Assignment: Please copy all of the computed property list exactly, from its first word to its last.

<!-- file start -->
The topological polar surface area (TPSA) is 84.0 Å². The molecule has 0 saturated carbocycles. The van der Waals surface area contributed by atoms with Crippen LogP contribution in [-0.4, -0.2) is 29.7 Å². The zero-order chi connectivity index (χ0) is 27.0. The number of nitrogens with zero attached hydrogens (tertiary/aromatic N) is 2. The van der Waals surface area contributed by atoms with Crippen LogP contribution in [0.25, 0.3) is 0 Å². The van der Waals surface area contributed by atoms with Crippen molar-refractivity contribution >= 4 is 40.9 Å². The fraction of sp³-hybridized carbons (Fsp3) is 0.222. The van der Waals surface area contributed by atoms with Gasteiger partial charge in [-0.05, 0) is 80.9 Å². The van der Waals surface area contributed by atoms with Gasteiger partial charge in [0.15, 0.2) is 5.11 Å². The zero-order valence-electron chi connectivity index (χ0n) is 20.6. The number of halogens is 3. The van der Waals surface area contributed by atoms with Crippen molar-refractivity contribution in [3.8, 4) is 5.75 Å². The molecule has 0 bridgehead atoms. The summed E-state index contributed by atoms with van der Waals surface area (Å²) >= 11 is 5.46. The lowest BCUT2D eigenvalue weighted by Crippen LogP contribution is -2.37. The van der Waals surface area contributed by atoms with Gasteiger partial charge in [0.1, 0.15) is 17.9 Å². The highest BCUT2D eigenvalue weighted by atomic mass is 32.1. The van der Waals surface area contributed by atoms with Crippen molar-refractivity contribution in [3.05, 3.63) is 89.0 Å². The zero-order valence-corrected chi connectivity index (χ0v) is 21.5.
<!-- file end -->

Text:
The topological polar surface area (TPSA) is 84.0 Å². The molecule has 0 saturated carbocycles. The van der Waals surface area contributed by atoms with Crippen LogP contribution in [-0.4, -0.2) is 29.7 Å². The zero-order chi connectivity index (χ0) is 27.0. The number of nitrogens with zero attached hydrogens (tertiary/aromatic N) is 2. The van der Waals surface area contributed by atoms with Crippen LogP contribution in [0.25, 0.3) is 0 Å². The van der Waals surface area contributed by atoms with Crippen molar-refractivity contribution >= 4 is 40.9 Å². The fraction of sp³-hybridized carbons (Fsp3) is 0.222. The van der Waals surface area contributed by atoms with Gasteiger partial charge in [-0.05, 0) is 80.9 Å². The van der Waals surface area contributed by atoms with Gasteiger partial charge in [0.15, 0.2) is 5.11 Å². The zero-order valence-electron chi connectivity index (χ0n) is 20.6. The number of halogens is 3. The van der Waals surface area contributed by atoms with Crippen molar-refractivity contribution in [3.8, 4) is 5.75 Å². The molecule has 0 bridgehead atoms. The summed E-state index contributed by atoms with van der Waals surface area (Å²) >= 11 is 5.46. The lowest BCUT2D eigenvalue weighted by Crippen LogP contribution is -2.37. The van der Waals surface area contributed by atoms with Gasteiger partial charge in [0.1, 0.15) is 17.9 Å². The highest BCUT2D eigenvalue weighted by atomic mass is 32.1. The van der Waals surface area contributed by atoms with Crippen molar-refractivity contribution in [3.05, 3.63) is 89.0 Å². The zero-order valence-corrected chi connectivity index (χ0v) is 21.5.